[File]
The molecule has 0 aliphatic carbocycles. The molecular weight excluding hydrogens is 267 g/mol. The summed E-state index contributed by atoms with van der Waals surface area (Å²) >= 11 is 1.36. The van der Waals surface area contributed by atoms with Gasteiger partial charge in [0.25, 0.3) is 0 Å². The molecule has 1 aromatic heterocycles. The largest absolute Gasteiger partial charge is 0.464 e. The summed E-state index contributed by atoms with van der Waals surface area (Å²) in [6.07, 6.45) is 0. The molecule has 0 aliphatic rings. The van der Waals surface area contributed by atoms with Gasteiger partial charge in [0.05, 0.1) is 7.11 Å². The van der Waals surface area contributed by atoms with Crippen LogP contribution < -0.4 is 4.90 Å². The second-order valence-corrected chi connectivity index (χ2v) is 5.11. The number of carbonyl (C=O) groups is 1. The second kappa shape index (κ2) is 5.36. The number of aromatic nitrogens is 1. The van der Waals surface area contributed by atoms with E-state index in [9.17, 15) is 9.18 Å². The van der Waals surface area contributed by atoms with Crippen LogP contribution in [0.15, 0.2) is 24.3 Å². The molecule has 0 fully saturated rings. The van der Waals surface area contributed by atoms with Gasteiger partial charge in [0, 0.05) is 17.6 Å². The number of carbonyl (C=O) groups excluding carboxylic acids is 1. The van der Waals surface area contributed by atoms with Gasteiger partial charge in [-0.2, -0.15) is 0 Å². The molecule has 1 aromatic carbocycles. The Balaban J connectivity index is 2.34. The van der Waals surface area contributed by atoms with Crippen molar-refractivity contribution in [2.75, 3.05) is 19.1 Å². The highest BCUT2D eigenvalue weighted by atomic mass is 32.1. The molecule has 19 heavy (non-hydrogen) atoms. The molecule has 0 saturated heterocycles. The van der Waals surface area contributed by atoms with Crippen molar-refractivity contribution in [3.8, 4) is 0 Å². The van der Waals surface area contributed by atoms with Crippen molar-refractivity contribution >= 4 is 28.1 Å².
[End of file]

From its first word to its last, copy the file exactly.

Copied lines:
The molecule has 0 aliphatic carbocycles. The molecular weight excluding hydrogens is 267 g/mol. The summed E-state index contributed by atoms with van der Waals surface area (Å²) >= 11 is 1.36. The van der Waals surface area contributed by atoms with Gasteiger partial charge in [0.25, 0.3) is 0 Å². The molecule has 1 aromatic heterocycles. The largest absolute Gasteiger partial charge is 0.464 e. The summed E-state index contributed by atoms with van der Waals surface area (Å²) in [6.07, 6.45) is 0. The molecule has 0 aliphatic rings. The van der Waals surface area contributed by atoms with Gasteiger partial charge in [0.05, 0.1) is 7.11 Å². The van der Waals surface area contributed by atoms with Crippen LogP contribution < -0.4 is 4.90 Å². The second-order valence-corrected chi connectivity index (χ2v) is 5.11. The number of carbonyl (C=O) groups is 1. The second kappa shape index (κ2) is 5.36. The number of aromatic nitrogens is 1. The van der Waals surface area contributed by atoms with E-state index in [9.17, 15) is 9.18 Å². The van der Waals surface area contributed by atoms with Crippen LogP contribution in [0.15, 0.2) is 24.3 Å². The molecule has 0 fully saturated rings. The van der Waals surface area contributed by atoms with Gasteiger partial charge in [0, 0.05) is 17.6 Å². The number of carbonyl (C=O) groups excluding carboxylic acids is 1. The van der Waals surface area contributed by atoms with Gasteiger partial charge in [-0.2, -0.15) is 0 Å². The molecule has 1 aromatic carbocycles. The Balaban J connectivity index is 2.34. The van der Waals surface area contributed by atoms with Crippen molar-refractivity contribution in [2.75, 3.05) is 19.1 Å². The highest BCUT2D eigenvalue weighted by atomic mass is 32.1. The molecule has 19 heavy (non-hydrogen) atoms. The molecule has 0 saturated heterocycles. The van der Waals surface area contributed by atoms with Crippen molar-refractivity contribution in [3.8, 4) is 0 Å². The van der Waals surface area contributed by atoms with Crippen molar-refractivity contribution >= 4 is 28.1 Å².